European and Russian Relations: the Social Dimension
This 3-week program is offered jointly with the Center for EU-Russia Studies. The course will meet from Monday, 15 July 2013 until Friday, 2 August 2013 in three different Estonian cities - Tallinn (at the premises of the University of Tartu Office in Tallinn), Tartu (at the main campus of the University of Tartu) and Pärnu (at the University of Tartu Pärnu College).
The aim of this program is to introduce the current issues and mutual relations of and between the European Union and the Russian Federation. The goal of the program is likewise to enable the participants to understand the historical factors behind the social developments in Europe and Russia, the status quo and the scenarios for the future.
Each week the lectures will be held from Monday to Thursday. In the afternoons there will be meetings with Estonian politicians and foreign diplomats residing in Estonia and field-trips to official establishments (the Parliament, the Representation of the European Commission in Estonia). Upon successful completion the participants will receive University of Tartu Certificate of Completion and an Academic Transcript.
Week I. Foreign and security policy patterns in Russia after 2000
Location: Tallinn, 14-21 July 2013
The module will explore the developing of Russian Empire and its impact on today's Russian foreign policy. Being a former empire has important impact on today's foreign policy principles in Russia. The module will compare different foreign policy schools of thought in Russia (Westerners, Slavophiles, Eurasianists) and their representation in Russian foreign policy. After briefly reviewing the main developments in the Soviet period, the module focuses on post-Soviet Russian foreign policy. It surveys a range of contemporary issues, including Russia’s evolving relationship with the EU and the US, its positions regarding NATO and EU expansion, and its attempts to retain/establish regional hegemony in the former Soviet space. The module examines various explanations of Russian foreign policy behavior, considering factors at the international, domestic and individual level. It will examine how foreign policy is determined by national interests and security concerns, power capabilities, political culture, identity, institutions and norms.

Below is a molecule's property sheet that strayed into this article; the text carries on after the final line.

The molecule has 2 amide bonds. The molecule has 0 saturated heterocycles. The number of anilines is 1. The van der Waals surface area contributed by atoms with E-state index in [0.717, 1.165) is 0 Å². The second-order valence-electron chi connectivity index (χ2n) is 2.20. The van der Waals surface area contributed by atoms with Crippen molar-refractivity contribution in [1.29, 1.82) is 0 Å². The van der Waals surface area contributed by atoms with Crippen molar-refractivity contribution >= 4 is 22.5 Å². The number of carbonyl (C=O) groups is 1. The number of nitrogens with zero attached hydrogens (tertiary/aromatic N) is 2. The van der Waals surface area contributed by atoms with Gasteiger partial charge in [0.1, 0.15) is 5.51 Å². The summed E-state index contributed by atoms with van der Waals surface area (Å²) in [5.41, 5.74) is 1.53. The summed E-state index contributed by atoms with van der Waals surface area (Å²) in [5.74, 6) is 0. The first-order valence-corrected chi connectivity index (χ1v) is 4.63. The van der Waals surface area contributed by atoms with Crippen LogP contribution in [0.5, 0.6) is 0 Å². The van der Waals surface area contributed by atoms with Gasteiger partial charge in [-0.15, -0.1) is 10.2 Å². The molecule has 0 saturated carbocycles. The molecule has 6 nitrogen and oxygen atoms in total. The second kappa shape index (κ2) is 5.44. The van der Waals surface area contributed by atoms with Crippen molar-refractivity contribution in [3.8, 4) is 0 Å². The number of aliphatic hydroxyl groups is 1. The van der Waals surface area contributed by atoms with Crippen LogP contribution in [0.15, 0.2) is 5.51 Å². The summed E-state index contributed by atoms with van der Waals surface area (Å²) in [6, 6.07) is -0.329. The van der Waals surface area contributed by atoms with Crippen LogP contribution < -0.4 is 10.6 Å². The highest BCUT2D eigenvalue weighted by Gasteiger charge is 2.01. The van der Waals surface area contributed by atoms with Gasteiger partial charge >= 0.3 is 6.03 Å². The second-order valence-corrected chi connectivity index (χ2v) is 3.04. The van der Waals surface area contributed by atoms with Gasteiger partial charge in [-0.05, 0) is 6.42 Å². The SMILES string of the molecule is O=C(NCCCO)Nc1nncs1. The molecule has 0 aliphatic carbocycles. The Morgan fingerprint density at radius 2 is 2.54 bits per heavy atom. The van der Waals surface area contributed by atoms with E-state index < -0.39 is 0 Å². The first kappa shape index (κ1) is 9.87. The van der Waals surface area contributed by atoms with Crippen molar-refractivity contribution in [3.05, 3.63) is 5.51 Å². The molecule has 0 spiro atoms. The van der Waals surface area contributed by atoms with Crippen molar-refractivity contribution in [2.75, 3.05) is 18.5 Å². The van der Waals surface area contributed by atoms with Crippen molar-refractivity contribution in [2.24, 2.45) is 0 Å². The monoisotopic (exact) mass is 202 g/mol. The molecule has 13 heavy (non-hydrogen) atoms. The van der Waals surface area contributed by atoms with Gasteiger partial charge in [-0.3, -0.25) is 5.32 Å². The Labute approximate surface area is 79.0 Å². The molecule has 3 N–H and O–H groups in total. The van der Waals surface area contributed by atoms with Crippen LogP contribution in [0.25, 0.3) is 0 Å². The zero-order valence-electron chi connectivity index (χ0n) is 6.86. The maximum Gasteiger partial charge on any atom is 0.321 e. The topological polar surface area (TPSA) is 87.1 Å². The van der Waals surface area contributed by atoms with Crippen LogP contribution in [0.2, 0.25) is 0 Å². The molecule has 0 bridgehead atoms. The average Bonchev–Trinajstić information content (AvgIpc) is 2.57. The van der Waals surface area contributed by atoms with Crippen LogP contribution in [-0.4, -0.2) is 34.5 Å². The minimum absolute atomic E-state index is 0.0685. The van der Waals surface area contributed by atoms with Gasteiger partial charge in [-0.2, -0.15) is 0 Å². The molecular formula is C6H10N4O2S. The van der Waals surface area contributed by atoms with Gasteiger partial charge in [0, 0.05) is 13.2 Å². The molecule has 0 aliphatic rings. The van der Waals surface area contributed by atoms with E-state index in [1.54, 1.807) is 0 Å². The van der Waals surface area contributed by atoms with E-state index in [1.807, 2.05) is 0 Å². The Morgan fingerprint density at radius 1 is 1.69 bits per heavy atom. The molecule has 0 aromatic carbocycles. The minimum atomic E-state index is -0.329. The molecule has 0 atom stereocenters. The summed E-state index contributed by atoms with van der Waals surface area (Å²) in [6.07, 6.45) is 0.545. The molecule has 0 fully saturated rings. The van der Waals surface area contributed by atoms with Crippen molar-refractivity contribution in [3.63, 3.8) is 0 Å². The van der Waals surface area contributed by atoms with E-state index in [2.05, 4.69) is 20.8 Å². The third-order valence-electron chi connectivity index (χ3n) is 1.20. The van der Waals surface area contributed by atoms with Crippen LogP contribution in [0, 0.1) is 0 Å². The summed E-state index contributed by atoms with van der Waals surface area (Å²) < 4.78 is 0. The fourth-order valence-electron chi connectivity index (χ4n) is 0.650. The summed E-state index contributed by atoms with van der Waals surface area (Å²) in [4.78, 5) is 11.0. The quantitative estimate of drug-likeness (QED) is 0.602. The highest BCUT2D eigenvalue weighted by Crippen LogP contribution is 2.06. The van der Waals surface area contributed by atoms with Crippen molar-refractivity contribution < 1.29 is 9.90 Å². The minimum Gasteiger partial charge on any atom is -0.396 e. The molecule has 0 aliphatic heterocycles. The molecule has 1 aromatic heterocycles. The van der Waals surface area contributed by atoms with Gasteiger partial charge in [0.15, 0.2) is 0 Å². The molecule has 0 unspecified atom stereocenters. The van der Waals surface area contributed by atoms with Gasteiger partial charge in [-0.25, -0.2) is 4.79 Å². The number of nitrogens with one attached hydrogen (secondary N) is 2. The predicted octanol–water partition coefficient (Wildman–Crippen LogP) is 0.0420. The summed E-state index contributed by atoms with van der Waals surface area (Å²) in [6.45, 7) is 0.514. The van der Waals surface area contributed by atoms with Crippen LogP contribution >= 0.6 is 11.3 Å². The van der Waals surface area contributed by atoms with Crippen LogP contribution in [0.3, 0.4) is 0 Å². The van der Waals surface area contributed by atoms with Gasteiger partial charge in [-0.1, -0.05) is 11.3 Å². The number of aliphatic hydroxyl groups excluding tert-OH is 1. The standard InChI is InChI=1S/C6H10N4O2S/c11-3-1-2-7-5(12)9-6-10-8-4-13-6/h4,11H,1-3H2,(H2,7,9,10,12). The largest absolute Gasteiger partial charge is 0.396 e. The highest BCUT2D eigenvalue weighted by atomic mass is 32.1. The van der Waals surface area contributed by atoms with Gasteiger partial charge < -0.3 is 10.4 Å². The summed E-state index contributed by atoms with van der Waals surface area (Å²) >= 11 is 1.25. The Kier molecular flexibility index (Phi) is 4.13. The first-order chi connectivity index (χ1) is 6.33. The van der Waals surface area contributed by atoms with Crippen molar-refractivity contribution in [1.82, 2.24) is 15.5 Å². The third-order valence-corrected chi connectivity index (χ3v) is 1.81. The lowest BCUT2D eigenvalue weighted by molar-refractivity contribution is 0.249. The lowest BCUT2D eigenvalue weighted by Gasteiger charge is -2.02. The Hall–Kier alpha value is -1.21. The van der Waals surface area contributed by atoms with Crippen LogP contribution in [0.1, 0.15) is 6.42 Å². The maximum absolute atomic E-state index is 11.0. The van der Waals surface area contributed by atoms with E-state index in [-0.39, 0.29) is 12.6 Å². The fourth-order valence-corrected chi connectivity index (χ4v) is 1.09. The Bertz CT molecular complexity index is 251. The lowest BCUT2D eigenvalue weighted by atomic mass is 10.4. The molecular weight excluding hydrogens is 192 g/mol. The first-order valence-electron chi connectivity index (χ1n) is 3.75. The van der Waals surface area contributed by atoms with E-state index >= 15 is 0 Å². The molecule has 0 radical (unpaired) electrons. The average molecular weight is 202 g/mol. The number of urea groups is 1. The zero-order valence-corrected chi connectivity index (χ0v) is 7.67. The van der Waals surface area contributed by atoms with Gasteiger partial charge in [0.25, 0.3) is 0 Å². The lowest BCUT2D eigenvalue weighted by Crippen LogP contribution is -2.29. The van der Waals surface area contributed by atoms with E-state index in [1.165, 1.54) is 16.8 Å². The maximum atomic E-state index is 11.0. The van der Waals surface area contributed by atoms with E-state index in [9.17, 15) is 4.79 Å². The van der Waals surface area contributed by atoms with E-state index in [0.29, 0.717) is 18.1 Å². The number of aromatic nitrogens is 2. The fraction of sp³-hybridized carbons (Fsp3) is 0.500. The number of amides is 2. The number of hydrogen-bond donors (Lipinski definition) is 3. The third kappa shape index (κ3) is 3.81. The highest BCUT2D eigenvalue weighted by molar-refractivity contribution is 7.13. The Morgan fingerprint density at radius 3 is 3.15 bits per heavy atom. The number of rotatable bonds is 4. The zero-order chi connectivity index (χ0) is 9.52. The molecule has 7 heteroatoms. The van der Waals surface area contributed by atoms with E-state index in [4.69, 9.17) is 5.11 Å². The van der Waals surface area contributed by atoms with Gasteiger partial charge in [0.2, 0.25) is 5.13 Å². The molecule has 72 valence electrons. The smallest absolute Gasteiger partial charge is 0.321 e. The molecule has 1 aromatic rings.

Week II. EU and Russia Transforming: Implications for the Relationship
Location: Tartu, 21-28 July 2013
While many experts describe the EU-Russia relations as stagnating, internally both players are going through dramatic changes. The eurozone has been hit by the debt crisis, which presents a grave danger to the very existence of the single European currency. The scale of the financial problems which the European Union is now facing has pushed the EU governments towards a far-reaching political and institutional reforms, which might lead o the emergence of a much more coherent and robust political actor to replace today's rather loose confederation. Russia, for its part, demonstrates an unprecedented degree of political stability and continuity, and yet there are numerous indications that the tensions continue to accumulate within the economy, the state and society. There seems to be a consensus for the need to modernise the country, but various elite groups and the wider society increasingly diverge as to the most basic goals of political and societal development.